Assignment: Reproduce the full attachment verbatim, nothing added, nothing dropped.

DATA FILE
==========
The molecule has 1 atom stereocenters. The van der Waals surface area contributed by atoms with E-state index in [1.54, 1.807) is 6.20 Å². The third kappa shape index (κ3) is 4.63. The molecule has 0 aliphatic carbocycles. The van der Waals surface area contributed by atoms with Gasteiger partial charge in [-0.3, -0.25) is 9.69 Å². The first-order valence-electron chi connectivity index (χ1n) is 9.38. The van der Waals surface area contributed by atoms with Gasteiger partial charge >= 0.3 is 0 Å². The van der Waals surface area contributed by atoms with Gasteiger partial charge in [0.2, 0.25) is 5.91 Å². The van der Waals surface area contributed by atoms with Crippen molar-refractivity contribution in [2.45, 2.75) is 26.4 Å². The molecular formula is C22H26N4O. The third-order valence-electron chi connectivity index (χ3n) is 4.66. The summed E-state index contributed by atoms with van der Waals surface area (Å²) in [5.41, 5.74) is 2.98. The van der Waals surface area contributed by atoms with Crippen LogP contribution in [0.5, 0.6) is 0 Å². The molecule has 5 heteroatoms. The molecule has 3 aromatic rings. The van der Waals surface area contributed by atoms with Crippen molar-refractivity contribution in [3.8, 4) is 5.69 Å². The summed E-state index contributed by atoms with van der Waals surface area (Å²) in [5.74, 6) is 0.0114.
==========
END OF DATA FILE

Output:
The molecule has 1 atom stereocenters. The van der Waals surface area contributed by atoms with E-state index in [1.54, 1.807) is 6.20 Å². The third kappa shape index (κ3) is 4.63. The molecule has 0 aliphatic carbocycles. The van der Waals surface area contributed by atoms with Gasteiger partial charge in [-0.3, -0.25) is 9.69 Å². The first-order valence-electron chi connectivity index (χ1n) is 9.38. The van der Waals surface area contributed by atoms with Gasteiger partial charge >= 0.3 is 0 Å². The van der Waals surface area contributed by atoms with Gasteiger partial charge in [0.2, 0.25) is 5.91 Å². The van der Waals surface area contributed by atoms with Crippen molar-refractivity contribution in [2.45, 2.75) is 26.4 Å². The molecular formula is C22H26N4O. The third-order valence-electron chi connectivity index (χ3n) is 4.66. The summed E-state index contributed by atoms with van der Waals surface area (Å²) in [5.41, 5.74) is 2.98. The van der Waals surface area contributed by atoms with Crippen LogP contribution in [0.5, 0.6) is 0 Å². The molecule has 5 heteroatoms. The molecule has 3 aromatic rings. The van der Waals surface area contributed by atoms with Crippen molar-refractivity contribution in [3.8, 4) is 5.69 Å². The summed E-state index contributed by atoms with van der Waals surface area (Å²) in [5.74, 6) is 0.0114.